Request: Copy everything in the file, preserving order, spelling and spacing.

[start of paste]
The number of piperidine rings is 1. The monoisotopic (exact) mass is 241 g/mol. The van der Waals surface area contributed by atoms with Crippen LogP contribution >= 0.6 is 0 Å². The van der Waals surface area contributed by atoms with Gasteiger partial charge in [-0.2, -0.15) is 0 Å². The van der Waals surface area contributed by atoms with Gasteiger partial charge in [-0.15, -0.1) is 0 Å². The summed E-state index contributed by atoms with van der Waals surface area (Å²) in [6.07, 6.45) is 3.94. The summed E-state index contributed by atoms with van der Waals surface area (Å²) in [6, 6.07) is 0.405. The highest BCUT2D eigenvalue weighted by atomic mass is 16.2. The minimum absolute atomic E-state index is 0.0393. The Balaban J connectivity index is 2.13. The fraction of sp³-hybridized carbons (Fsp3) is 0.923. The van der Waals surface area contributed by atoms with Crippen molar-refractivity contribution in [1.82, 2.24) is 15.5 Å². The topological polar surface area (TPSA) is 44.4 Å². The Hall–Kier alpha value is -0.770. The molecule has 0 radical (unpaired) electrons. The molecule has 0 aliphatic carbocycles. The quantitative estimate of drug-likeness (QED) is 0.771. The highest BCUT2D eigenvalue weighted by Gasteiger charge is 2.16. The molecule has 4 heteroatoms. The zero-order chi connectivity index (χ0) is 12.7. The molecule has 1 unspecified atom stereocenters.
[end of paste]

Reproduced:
The number of piperidine rings is 1. The monoisotopic (exact) mass is 241 g/mol. The van der Waals surface area contributed by atoms with Crippen LogP contribution >= 0.6 is 0 Å². The van der Waals surface area contributed by atoms with Gasteiger partial charge in [-0.2, -0.15) is 0 Å². The van der Waals surface area contributed by atoms with Gasteiger partial charge in [-0.15, -0.1) is 0 Å². The summed E-state index contributed by atoms with van der Waals surface area (Å²) in [6.07, 6.45) is 3.94. The summed E-state index contributed by atoms with van der Waals surface area (Å²) in [6, 6.07) is 0.405. The highest BCUT2D eigenvalue weighted by atomic mass is 16.2. The minimum absolute atomic E-state index is 0.0393. The Balaban J connectivity index is 2.13. The fraction of sp³-hybridized carbons (Fsp3) is 0.923. The van der Waals surface area contributed by atoms with Crippen molar-refractivity contribution in [1.82, 2.24) is 15.5 Å². The topological polar surface area (TPSA) is 44.4 Å². The Hall–Kier alpha value is -0.770. The molecule has 0 radical (unpaired) electrons. The molecule has 0 aliphatic carbocycles. The quantitative estimate of drug-likeness (QED) is 0.771. The highest BCUT2D eigenvalue weighted by Gasteiger charge is 2.16. The molecule has 4 heteroatoms. The zero-order chi connectivity index (χ0) is 12.7. The molecule has 1 unspecified atom stereocenters.